Thursday, 28 August 2014

Dvorak in Love

Dvorak in Love
Tony Palmer's film Dvorak in Love was made for Czech Television in the 1980's. It was intended simply to be an account of the recording of Dvorak's Cello Concerto in the Prague with Julian Lloyd-Webber, the Czech Philharmonic Orchestra and Vaclav Neumann. By interweaving the documentary footage with readings from Dvorak's letters the result, given Dvorak's generally presumed lack of involvement in politics, proved surprisingly political and the resulting film was not shown on Czech TV. It was premiered in the UK on the South Bank Show in 1988, and was the first documentary film to be shown on Czech TV after the fall of communism.


Palmer takes a comparatively sober documentary view of the proceedings. The main body of the film consists of eavesdropping on the recording sessions for Dvorak's Cello Concerto in the Rudolfinum in Prague. These in themselves make fascinating listening, as we see and hear the interaction between the venerable conductor and the young cellist with Neumann showing himself surprisingly flexible when it came to accommodating Lloyd-Webber's interpretation of the concerto. The footage runs through the concerto in order so that we get to hear a complete performance, albeit in pieces, with the final footage being of the conclusion of the associated concert. Perhaps the most revealing part of this is where they repeat sections and we get to hear the performers running a section of the concerto more than once.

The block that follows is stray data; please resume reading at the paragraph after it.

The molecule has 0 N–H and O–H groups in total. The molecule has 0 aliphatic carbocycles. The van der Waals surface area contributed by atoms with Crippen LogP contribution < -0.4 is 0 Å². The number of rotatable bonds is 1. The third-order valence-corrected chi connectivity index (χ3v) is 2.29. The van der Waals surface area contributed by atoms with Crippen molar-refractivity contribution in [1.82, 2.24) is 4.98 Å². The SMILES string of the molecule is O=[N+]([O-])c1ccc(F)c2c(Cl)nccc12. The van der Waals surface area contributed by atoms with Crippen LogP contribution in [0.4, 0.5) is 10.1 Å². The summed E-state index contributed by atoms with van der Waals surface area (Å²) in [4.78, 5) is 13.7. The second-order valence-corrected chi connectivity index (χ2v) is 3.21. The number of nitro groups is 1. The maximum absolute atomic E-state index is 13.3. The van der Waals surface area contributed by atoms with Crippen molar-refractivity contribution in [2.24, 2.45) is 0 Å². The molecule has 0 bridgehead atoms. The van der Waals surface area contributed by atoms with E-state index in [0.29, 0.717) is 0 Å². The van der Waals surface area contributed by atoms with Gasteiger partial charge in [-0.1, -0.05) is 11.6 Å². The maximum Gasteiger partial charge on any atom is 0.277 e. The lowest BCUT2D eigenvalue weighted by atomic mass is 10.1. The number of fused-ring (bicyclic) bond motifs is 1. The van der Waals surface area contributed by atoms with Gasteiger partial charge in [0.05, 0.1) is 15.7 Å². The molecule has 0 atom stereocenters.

Josefína Čermáková
 Josefína Čermáková
Dvorak's letters are read by the Polish actor, Vladek Sheybal (best known perhaps for his villains in films such as Casino Royale). Initially these describe Dvorak's background, humble origins but Palmer has chosen well so that we get a good picture of Dvorak's own view of his career. One of the surprising things we learn was that as a young man Dvorak was in love with a young woman from Prague called Josefína Čermáková. She was from a good city family (whereas Dvorak as only a country boy, and an organist) and turned him down to marry a German. Though in the process of wooing her Dvorak wrote her a considerable amount of music (including a cello concerto), she rejected both him and his music, suggesting he marry her sister, Anna. This he did, and he later admits that the sister (his wife) made his career but he never really loved her, continuing to carry a torch for Josefina. Later in life, whilst in America he heard that she was dying, he comes home and remembering the cello concerto he wrote for her as a young man, writes another Cello Concerto dedicated to her. A few weeks after Dvorak had returned to Prague, Josefina died and he wrote a new coda for the concerto.

Antonin Dvorak
Antonin Dvorak
For Dvorak, Josefina was in some way his Czech soul (in a way that his wife was not) and his view of her was interwoven with his view of the way the Czech country had been usurped by the ruling Austrian Hapsburgs (perhaps not a coincidence that Josefina's husband was German speaking). Hence for Dvorak, politics become personal - 'an artist without a fatherland is an artist without an art.'  Dvorak has some surprisingly trenchant things to say about the Austrian occupation of Bohemia, things which were relevant to Russian controlled communist Czechoslovakia in the 1980's and which remain alarmingly prescient today.

This is a charming, delightful and rewarding film. By intercutting the recording sessions with the letters (illustrated with footage which includes Czechoslovakia's first president as well as German troops in the second World War and the events of 1968), Palmer provides surprising depth to the programme and really brings the cello concerto to life. It is also a fine record of a very great conductor bringing music to life.

Dvorak in Love is available from Amazon.

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